It is undeniable, given the unprecedented rise of blockchain technologies around the world, that we are on the verge of transitioning into a totally new era – and we get front row tickets! Year after year, we have observed the steady infiltration of blockchain technologies in various industries and economies, from banking to voting, to agriculture, to energy – and many, many more – for several key reasons such as privacy, trust, and decentralisation. However, in spite of all the hype, there still looms a great disparity between the potential of blockchain and the extent to which this potential is actualised and implemented throughout systems around the world – a disparity that the Aion Network may have just figure out how to solve.
The Aion Network, founded by Matthew Spoke, is a a multi-tier blockchain network designed to support a future where many blockchains exist to solve unique industry problems and to power the services of the modern world. The organisation aims to become the common protocol used for these blockchains, enabling more efficient and decentralised systems to be built.
“One of the barriers to more widespread blockchain adoption has been he lack of tooling for developers in a common language like Java,” said Aion CEO Matthew Spoke.
Earlier this June, Aion announced the release of the Aion Virtual Machine (AVM), a blockchain-geared virtual machine that sits on top of the well-established and popular JVM (Java VM) such that it acts as an intermediate for developers to engage with blockchain development, through an environment that they are already familiar with.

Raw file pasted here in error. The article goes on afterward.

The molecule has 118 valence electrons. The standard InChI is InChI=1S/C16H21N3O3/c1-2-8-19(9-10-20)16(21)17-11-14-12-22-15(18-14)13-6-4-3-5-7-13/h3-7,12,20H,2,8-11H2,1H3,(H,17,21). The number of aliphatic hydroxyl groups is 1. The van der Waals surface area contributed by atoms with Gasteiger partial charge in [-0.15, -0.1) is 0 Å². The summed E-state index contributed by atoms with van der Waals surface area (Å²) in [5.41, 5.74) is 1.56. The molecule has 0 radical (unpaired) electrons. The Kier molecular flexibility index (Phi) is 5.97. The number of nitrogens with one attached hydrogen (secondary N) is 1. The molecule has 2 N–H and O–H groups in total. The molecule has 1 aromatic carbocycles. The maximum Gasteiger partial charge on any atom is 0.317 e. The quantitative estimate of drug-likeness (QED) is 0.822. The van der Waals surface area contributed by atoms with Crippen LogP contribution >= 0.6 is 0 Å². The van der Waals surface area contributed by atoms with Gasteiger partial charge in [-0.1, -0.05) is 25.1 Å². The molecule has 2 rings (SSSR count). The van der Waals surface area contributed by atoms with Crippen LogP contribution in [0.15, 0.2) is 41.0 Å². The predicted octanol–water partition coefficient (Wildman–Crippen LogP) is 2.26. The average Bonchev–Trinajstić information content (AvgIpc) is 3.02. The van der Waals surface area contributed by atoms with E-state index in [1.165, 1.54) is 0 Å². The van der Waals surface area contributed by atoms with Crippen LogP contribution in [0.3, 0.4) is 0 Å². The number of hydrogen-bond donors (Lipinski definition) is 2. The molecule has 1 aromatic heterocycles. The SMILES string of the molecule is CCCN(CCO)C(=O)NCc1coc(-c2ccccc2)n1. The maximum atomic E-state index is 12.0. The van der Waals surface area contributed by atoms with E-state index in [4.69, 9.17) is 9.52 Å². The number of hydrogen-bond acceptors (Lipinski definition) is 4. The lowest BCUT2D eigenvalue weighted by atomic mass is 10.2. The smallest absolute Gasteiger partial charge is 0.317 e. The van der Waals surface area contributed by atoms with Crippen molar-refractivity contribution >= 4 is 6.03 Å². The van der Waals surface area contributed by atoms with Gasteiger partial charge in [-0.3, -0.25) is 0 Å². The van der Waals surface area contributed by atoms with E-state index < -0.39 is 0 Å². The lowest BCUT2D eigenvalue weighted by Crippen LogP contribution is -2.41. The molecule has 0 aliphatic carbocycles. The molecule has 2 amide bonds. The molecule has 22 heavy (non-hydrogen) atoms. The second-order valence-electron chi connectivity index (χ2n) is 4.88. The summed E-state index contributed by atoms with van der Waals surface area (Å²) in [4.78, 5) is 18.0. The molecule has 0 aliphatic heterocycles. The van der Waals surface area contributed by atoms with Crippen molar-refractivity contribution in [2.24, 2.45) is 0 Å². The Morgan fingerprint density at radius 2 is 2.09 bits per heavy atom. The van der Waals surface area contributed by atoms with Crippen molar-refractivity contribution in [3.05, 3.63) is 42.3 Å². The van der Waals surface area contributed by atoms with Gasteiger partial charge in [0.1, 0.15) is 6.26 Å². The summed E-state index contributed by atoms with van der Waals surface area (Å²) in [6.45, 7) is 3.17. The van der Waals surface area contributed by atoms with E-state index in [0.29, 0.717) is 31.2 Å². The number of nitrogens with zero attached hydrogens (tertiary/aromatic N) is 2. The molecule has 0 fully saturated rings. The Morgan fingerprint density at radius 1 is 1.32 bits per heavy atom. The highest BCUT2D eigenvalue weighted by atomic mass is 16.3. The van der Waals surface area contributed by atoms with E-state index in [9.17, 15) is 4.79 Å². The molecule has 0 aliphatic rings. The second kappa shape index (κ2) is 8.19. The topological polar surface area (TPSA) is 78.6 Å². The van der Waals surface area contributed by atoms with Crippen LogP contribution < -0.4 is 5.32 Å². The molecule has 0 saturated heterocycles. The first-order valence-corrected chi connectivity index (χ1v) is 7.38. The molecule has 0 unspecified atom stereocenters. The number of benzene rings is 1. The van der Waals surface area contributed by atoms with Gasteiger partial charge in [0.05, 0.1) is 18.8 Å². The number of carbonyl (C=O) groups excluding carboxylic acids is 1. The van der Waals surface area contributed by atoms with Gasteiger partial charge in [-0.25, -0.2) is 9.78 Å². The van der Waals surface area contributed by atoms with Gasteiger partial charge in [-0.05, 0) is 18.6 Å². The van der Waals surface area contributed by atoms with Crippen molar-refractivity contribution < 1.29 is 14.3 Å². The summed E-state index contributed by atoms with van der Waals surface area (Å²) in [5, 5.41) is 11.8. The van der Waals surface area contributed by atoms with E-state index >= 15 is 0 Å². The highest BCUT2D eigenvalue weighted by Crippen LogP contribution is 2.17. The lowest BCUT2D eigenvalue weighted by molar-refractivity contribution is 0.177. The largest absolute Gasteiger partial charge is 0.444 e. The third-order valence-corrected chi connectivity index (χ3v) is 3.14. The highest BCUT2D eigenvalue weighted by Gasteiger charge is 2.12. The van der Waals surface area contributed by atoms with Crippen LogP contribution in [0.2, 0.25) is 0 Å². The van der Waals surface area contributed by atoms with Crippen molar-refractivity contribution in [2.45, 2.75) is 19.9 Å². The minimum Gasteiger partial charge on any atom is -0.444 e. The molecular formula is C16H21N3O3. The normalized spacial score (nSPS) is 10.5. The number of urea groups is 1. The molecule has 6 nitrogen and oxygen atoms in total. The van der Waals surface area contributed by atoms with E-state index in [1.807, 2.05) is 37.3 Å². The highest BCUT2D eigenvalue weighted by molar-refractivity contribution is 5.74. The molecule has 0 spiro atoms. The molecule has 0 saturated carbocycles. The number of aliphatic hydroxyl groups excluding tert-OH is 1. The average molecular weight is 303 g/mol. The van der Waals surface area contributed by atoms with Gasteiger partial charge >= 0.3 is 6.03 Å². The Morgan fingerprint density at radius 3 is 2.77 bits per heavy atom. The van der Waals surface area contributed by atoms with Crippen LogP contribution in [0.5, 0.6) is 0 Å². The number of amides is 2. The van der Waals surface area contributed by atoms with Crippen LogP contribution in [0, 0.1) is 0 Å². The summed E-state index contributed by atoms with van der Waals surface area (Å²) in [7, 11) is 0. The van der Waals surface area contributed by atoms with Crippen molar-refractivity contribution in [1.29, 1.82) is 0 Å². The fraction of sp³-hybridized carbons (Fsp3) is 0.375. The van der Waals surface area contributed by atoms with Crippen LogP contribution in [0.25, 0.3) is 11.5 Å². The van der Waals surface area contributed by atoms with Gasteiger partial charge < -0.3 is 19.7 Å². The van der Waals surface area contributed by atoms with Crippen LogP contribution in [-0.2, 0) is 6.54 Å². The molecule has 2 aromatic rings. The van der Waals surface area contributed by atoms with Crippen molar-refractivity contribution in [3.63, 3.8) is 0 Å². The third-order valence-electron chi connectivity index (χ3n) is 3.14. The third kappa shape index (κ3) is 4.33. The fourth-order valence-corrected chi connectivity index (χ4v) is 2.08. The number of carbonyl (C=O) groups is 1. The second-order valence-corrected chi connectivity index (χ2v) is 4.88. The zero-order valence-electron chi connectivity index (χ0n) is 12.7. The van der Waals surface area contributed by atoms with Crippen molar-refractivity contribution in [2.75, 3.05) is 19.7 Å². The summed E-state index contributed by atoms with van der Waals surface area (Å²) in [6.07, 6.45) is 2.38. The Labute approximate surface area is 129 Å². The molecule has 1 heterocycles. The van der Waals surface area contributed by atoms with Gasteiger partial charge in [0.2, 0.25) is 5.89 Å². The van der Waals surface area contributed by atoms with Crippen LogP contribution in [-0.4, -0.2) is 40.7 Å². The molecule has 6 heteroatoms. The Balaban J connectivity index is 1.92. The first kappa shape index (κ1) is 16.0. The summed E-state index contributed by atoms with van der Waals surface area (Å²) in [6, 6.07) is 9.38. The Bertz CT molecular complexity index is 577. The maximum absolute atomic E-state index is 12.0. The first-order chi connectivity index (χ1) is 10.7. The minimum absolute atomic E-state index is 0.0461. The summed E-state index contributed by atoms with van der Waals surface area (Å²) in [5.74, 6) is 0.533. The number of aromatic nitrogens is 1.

Over the last year, the entire duration of this project, the team sought to develop a solution that avoided a counterproductive approach of trying to convince established developers out of long-standing system that they’re very familiar with, and instead providing a way for these developers to access blockchain development on top of their system of choice. By doing so the company believes that it can help popularise blockchain concepts with developers who might not otherwise have been familiar with them.
“Our big focus now is how do we take this message of building blockchain apps and take it into a more traditional software industry audience. Instead of trying to compete for the attention of crypto-developers, we want the blockchain to become almost a micro service layer to what normal software developers are solving on a day-to-day basis,” said Spoke.
The implications of such are enormous! With this increased accessibility to the framework of blockchain (including concepts like smart contracts), a new dialect has been added to the language palette of Java developers and we may soon see a rapid influx of blockchain-based applications/systems bettering industries, economies and lives in more ways than have been previously explored. Better privacy with our social media apps? Faster (and potentially cheaper) streaming? Increased economic engagement? I hope you’ve got enough popcorn on you, the show is about to begin!